Thalassemia, related to the reduction in red blood cells, is rapidly increasing in India forcing doctors to make a fervent appeal for improved awareness and preventive measures at primary and social levels. No two Thalassemia minor patients should be allowed to marry.
Doctors say that the number of Thalassemia minor patients should be reduced immediately, as this would be the right way to address the big problem. Rotary Red Cross Blood Bank Chief Medical Officer S. Madan Mohan, told The Hindu that while Thalassemia minor patient was just a carrier, Thalassemia major patient was actually suffering from the disease, which means reduction in RBCs and consequent short supply of oxygen to the vital body organs. There were about 10 crore Thalassemia minor patients in the country, he said. Explaining the severity of the problem, Dr. Madan said that if two Thalassemia minor patients marry, there were 25 per cent chances that their offspring suffered from Thalassemia major disease and this means that they cannot lead normal life with their life span being cut short to just 25 to 30 years under conditions of regular blood transfusion. “Here something can be done. Stop two Thalassemia minor patients getting married. Related tests should be done and social awareness in this respect must improve,” Dr. Madan opined.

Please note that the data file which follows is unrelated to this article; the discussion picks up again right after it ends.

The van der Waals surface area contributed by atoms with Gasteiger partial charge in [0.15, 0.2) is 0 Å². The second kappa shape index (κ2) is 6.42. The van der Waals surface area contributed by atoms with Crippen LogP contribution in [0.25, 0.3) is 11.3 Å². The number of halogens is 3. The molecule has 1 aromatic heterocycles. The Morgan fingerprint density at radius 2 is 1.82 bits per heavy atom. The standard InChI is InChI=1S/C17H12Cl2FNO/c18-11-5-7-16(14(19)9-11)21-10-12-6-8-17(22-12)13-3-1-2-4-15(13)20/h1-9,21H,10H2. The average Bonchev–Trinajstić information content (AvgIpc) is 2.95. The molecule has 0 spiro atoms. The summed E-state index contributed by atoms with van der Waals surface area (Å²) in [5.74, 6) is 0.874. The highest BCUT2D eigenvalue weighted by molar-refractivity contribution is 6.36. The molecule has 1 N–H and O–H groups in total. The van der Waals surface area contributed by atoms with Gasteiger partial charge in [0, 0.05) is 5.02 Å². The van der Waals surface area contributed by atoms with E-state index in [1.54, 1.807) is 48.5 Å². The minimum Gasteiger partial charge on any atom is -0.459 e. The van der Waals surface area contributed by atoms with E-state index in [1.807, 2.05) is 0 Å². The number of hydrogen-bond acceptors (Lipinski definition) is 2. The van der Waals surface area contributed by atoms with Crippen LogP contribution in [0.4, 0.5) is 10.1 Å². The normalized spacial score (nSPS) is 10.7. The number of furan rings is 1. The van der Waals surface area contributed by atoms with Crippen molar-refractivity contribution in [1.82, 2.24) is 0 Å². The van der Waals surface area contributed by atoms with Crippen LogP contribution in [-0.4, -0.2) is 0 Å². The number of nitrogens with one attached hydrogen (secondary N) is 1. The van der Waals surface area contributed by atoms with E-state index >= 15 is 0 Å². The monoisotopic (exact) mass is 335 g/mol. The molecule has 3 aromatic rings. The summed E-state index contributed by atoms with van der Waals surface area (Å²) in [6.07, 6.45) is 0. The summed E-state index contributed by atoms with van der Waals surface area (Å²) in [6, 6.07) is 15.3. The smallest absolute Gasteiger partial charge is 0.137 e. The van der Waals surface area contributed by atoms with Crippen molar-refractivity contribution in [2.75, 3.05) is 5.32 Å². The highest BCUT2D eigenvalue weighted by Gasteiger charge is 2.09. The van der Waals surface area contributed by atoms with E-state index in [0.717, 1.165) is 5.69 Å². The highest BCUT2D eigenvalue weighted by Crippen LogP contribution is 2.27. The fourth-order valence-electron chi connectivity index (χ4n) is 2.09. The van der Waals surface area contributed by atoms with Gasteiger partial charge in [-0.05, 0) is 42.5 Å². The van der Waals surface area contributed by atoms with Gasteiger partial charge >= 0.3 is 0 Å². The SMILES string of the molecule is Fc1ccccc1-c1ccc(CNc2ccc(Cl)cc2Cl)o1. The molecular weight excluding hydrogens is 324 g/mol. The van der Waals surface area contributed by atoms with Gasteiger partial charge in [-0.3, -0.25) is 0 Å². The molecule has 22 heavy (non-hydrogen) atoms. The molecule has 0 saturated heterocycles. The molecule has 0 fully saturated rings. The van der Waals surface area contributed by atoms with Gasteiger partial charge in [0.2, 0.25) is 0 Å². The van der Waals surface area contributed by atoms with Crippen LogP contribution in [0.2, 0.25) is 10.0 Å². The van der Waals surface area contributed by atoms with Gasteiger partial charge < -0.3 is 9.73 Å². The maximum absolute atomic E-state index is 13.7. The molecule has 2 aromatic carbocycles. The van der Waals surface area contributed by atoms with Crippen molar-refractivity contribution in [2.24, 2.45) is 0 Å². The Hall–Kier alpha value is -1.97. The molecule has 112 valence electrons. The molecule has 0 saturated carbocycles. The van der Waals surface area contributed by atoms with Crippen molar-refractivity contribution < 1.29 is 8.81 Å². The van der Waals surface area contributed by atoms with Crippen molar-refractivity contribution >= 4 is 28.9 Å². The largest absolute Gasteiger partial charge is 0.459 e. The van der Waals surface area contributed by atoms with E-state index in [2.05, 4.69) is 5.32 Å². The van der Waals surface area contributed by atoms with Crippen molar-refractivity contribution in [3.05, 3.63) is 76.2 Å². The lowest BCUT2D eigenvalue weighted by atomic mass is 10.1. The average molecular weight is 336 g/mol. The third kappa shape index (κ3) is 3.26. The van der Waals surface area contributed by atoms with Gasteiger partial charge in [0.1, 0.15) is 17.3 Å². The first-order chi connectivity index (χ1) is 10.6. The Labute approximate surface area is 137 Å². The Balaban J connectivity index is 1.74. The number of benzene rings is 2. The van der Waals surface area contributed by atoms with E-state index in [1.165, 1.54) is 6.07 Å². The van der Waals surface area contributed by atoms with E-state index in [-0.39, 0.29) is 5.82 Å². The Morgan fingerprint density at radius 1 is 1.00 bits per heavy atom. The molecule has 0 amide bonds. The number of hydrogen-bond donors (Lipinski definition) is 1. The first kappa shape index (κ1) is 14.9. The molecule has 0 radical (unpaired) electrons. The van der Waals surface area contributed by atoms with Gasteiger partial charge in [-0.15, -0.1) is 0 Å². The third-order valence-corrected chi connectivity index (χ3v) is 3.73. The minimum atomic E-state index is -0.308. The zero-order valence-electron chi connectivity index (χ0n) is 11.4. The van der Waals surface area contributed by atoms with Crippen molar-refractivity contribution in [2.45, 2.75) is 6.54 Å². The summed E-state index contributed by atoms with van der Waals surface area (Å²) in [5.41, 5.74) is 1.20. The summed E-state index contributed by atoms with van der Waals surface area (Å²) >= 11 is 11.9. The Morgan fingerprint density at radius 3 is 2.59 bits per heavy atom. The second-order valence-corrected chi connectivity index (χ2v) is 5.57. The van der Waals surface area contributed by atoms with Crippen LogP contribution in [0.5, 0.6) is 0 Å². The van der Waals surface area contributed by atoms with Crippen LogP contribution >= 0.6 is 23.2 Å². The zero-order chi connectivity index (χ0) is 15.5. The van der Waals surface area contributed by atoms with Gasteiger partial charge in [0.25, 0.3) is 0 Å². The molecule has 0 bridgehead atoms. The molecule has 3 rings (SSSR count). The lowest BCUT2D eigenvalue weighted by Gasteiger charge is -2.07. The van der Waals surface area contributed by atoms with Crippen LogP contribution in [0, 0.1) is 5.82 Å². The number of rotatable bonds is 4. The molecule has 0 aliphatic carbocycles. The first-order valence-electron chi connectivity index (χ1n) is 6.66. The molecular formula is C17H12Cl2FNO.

In the US, there is one Thalassemia minor patient per 2.27 lakh population but in India the ratio is one to 25, which is alarming. Moreover, about 10,000 Thalassemia major patients are being added to the present numbers and 90 per cent of them are dying for obvious reasons like lack of awareness and timely blood transfusion. A Thalassemia major patient requires regular blood transfusion.
Dr. Madan said that Thalassemia was reported more in India because of genetic deformation and these patients were not vulnerable to malaria, but there were such symptoms of this disease that make the patient's life miserable. So, it is important that prevention was ensured at the stage of Thalassemia minor with the help of awareness and increased literacy, he opined.